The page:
Conflicts of interest are marring a $364 million program to overhaul the Defence Department’s IT systems, with contractors involved in decisions increasing the value of their company’s contracts, the national auditor says.
The Australian National Audit Office has raised the alarm about Defence’s handling of the program, saying the company, IBM, had staff at meetings deciding on changes to the program that later grew contract values by $483,900.
But the audit, released on Monday afternoon, found no evidence that the IBM staff declared a conflict of interest, or recused themselves from the meetings.
The auditor has called for Defence to change how it manages the program after it found that no department staff were present in four of 26 meetings it examined where decisions were made by the board approving changes to the IT program.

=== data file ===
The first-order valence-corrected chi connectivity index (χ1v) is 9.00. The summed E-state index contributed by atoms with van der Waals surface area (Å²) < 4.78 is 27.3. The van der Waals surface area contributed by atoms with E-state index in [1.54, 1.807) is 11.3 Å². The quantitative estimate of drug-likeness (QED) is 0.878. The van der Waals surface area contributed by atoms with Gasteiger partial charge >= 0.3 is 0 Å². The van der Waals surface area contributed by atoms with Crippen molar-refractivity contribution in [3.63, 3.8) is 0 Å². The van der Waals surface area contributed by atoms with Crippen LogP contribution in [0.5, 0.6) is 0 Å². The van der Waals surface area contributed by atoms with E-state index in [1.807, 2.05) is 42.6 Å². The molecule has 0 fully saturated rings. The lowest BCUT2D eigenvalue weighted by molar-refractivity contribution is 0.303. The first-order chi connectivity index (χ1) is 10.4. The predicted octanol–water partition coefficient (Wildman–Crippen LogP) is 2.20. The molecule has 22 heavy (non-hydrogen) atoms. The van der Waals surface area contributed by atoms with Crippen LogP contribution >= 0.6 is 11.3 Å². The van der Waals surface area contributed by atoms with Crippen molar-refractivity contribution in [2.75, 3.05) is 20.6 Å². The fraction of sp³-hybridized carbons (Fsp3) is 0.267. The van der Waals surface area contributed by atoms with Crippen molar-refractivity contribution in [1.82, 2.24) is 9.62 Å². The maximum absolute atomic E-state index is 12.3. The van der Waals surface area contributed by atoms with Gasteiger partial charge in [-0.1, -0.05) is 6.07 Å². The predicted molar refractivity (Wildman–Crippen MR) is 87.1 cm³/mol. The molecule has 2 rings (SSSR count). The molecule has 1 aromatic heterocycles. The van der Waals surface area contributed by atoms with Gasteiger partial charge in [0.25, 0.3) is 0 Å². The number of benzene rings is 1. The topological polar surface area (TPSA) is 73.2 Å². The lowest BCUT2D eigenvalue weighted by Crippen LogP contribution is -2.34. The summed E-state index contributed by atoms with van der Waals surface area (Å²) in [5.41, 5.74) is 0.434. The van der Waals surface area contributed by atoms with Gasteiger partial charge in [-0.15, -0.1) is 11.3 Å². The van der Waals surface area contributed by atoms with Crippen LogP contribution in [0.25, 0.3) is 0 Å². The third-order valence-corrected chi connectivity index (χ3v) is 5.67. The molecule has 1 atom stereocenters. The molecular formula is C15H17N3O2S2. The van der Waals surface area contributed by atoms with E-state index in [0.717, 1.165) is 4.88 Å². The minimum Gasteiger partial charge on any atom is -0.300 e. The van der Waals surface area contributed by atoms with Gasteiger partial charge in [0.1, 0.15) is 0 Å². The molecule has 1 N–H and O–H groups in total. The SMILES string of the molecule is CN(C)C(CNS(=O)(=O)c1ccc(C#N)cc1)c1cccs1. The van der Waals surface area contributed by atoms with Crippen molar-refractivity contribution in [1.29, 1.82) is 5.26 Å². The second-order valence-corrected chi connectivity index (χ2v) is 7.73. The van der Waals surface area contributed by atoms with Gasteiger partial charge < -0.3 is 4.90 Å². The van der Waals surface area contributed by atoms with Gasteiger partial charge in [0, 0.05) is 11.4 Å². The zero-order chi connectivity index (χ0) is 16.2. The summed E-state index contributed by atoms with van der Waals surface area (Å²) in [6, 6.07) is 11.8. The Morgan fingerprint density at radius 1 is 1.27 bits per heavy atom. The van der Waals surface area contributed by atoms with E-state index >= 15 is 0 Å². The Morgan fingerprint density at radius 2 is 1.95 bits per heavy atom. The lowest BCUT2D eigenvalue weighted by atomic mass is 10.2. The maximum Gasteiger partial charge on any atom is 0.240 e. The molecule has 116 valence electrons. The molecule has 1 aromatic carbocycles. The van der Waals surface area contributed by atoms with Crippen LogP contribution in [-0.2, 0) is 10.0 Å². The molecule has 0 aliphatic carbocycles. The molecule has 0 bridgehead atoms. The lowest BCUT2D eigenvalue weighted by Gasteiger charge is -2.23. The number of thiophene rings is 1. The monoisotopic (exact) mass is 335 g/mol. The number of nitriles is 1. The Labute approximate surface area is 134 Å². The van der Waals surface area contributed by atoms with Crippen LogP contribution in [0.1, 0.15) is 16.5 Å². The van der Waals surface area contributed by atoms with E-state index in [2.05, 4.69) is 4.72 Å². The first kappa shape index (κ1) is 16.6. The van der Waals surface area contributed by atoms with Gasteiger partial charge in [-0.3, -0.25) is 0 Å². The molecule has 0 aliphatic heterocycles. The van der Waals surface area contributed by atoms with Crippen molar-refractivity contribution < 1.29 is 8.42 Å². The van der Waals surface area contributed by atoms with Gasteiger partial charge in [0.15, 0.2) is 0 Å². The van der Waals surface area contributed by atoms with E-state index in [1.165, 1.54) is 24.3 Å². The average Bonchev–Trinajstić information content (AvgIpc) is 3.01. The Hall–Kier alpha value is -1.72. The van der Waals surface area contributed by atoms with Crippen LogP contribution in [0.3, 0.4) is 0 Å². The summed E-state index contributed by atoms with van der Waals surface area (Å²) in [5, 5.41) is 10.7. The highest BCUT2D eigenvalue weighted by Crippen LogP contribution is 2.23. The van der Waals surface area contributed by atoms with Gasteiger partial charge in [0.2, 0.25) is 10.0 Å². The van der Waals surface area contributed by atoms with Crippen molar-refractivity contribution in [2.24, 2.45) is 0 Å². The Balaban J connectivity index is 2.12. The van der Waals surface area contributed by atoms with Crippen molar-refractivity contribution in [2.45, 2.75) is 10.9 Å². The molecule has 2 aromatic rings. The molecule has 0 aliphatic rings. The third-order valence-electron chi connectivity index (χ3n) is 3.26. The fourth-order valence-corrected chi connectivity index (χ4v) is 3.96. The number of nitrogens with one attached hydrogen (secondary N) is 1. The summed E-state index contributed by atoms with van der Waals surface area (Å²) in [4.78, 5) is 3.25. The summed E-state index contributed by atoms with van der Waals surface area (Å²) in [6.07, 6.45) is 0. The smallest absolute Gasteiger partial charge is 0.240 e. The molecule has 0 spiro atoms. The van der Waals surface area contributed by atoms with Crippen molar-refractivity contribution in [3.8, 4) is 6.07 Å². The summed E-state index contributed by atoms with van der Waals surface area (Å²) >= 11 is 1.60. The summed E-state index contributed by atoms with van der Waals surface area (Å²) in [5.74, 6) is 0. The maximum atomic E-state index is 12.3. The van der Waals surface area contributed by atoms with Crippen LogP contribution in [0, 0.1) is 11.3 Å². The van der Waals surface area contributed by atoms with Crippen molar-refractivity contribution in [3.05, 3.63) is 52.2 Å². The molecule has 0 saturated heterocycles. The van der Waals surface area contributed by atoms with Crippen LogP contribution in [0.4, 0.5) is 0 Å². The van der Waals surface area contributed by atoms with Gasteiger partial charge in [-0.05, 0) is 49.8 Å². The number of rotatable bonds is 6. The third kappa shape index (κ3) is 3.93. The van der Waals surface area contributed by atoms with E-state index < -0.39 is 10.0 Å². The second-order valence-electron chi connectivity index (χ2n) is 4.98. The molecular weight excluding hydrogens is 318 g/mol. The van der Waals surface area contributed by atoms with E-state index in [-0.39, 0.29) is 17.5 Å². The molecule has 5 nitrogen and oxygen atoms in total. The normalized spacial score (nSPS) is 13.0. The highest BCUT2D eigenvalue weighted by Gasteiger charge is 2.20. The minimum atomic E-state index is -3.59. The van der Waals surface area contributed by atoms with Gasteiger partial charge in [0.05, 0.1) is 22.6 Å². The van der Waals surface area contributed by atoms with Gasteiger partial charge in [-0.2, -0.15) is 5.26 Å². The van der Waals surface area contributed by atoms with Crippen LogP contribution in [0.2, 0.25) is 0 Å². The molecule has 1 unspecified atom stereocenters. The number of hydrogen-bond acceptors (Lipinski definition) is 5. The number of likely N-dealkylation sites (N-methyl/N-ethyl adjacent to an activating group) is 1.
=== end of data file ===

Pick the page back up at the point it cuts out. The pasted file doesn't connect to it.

Defence had tasked officials with overseeing the IT overhaul, and had three departmental staff working alongside 11 contractors on the Change Control Board.
However, on average, there was one departmental official present at board meetings out of nine attendees, according to meeting minutes.
“A low level of Commonwealth representation across a contractor-led program can create oversight risk for the responsible entity,” the audit said.
“Further, Defence’s program change arrangements give rise to both real and perceived conflicts of interest, as contractors are involved in the department’s substantive decision-making processes relating to their contracts, including contract variations with financial consequences for the Commonwealth.”
The audit said the Change Control Board was a decision-making and approval body for requests to alter the project. It meets fortnightly or as required, and includes 14 program personnel, including one public servant, two military personnel, four IBM contractors and seven non-IBM contractors.
IBM staff were at each of the 31 meetings minutes reviewed by the watchdog.